Here is another fact off my tear-off White Sox trivia calendar. Who holds the record for most years as a Major League manager? Connie Mack (53 years)
He is the longest-serving manager in MLB history, holds records for wins (3,731), losses (3,948), & games managed (7,755), with his victory is almost 1,000 wins more than any other manager. Mack was the manager of the Philadelphia Athletics for the club’s first fifty years before retiring at the age of 87 in 1950.
Connie played eleven years (10 in the NL & one in the Players League) in the major leagues, as a light hitting catcher, .245 career average. He hit five home runs in 2,931 at bats, three in 1888, when he sacrificed average for power, batting only .187 (his only season below .200). His best season as a player was in the Players League in1891 when he batted .266 with12 triples, he was HBP 20 times. His last three seasons as a player, were also his first three as a manager, as he was the Pittsburgh Pirates player/manager (even back then they were trying to save money).
Over the course of his career he had three pennant-winning teams. His original team, with players like Rube Waddell, Ossee Schreckengost, and Eddie Plank, won the pennant in 1902 and 1905, losing the 1905 World Series to the New York Giants. During that season, New York’s manager John McGraw said that Mack had “a big white elephant on his hands” with the Athletics. Mack adopted a white elephant as the team’s logo, which the Athletics still use today.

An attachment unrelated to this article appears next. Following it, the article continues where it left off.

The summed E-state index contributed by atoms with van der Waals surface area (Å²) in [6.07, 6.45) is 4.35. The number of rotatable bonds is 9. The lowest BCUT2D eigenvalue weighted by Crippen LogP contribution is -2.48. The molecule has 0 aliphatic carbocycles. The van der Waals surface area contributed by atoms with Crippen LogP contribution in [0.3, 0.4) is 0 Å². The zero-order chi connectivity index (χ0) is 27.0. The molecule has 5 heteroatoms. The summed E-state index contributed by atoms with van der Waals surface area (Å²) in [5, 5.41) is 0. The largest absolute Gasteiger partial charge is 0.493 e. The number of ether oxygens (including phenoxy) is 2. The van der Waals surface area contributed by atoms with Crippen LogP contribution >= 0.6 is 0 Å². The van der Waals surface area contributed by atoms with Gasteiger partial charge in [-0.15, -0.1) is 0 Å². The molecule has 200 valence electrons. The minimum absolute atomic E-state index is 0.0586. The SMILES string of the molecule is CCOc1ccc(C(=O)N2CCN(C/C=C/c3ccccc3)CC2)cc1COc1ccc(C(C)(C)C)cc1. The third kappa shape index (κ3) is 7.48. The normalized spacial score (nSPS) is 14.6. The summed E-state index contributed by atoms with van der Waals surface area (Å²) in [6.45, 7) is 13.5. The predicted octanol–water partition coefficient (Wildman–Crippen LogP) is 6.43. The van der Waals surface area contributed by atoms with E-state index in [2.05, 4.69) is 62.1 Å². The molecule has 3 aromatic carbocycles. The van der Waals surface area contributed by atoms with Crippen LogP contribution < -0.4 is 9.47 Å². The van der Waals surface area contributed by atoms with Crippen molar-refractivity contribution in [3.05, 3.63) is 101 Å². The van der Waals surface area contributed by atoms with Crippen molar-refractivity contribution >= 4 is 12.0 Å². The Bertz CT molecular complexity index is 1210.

As his first team aged, Mack acquired a core of young players to form his second great team, which featured Mack’s famous “$100,000 infield” of Eddie Collins, Home Run Baker, Jack Barry, and Stuffy McInnis. These Athletics, captained by catcher Ira Thomas, won the pennant in 1910, 1911, 1913, and 1914, beating the Cubs in the World Series in 1910 and beating the Giants in 1911 and 1913, and losing to the Boston Braves in 1914.
That team was dispersed due to financial problems, from which Mack did not recover until the twenties, when he built his third great team. The 1927 Athletics may have been the best second-place team in history, featuring several future Hall of Fame players including veterans Ty Cobb, Zack Wheat, and Eddie Collins as well as players in their prime such as Mickey Cochrane, Lefty Grove, Al Simmons, and rookie Jimmie Foxx. That team won the pennant in 1929, 1930, and 1931, beating the Chicago Cubs in the World Series in 1929 and beating the St. Louis Cardinals in 1930, and losing to the Cardinals in 1931.
The Veterans Committee voted Connie Mack into the Baseball Hall of Fame in 1937.